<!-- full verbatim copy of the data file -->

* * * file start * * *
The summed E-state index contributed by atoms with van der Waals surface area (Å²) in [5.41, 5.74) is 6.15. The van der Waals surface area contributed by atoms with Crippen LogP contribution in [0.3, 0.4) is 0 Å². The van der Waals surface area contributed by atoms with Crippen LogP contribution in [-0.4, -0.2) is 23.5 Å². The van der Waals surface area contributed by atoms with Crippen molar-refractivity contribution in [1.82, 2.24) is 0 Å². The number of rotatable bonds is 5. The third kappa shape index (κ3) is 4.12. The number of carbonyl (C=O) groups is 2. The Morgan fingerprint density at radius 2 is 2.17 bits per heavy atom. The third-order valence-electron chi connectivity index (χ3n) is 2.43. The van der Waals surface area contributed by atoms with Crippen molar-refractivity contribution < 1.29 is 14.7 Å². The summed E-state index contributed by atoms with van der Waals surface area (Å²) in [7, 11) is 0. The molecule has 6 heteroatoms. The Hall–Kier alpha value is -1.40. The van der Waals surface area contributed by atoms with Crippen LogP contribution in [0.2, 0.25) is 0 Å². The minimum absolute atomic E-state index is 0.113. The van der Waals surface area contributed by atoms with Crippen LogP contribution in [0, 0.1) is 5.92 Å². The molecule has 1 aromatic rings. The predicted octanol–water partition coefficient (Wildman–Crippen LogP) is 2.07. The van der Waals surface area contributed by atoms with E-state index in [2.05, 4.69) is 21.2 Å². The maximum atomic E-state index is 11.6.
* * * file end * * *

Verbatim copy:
The summed E-state index contributed by atoms with van der Waals surface area (Å²) in [5.41, 5.74) is 6.15. The van der Waals surface area contributed by atoms with Crippen LogP contribution in [0.3, 0.4) is 0 Å². The van der Waals surface area contributed by atoms with Crippen LogP contribution in [-0.4, -0.2) is 23.5 Å². The van der Waals surface area contributed by atoms with Crippen molar-refractivity contribution in [1.82, 2.24) is 0 Å². The number of rotatable bonds is 5. The third kappa shape index (κ3) is 4.12. The number of carbonyl (C=O) groups is 2. The Morgan fingerprint density at radius 2 is 2.17 bits per heavy atom. The third-order valence-electron chi connectivity index (χ3n) is 2.43. The van der Waals surface area contributed by atoms with Crippen molar-refractivity contribution < 1.29 is 14.7 Å². The summed E-state index contributed by atoms with van der Waals surface area (Å²) in [7, 11) is 0. The molecule has 6 heteroatoms. The Hall–Kier alpha value is -1.40. The van der Waals surface area contributed by atoms with Crippen LogP contribution in [0.2, 0.25) is 0 Å². The minimum absolute atomic E-state index is 0.113. The van der Waals surface area contributed by atoms with Crippen LogP contribution in [0, 0.1) is 5.92 Å². The molecule has 1 aromatic rings. The predicted octanol–water partition coefficient (Wildman–Crippen LogP) is 2.07. The van der Waals surface area contributed by atoms with E-state index in [2.05, 4.69) is 21.2 Å². The maximum atomic E-state index is 11.6.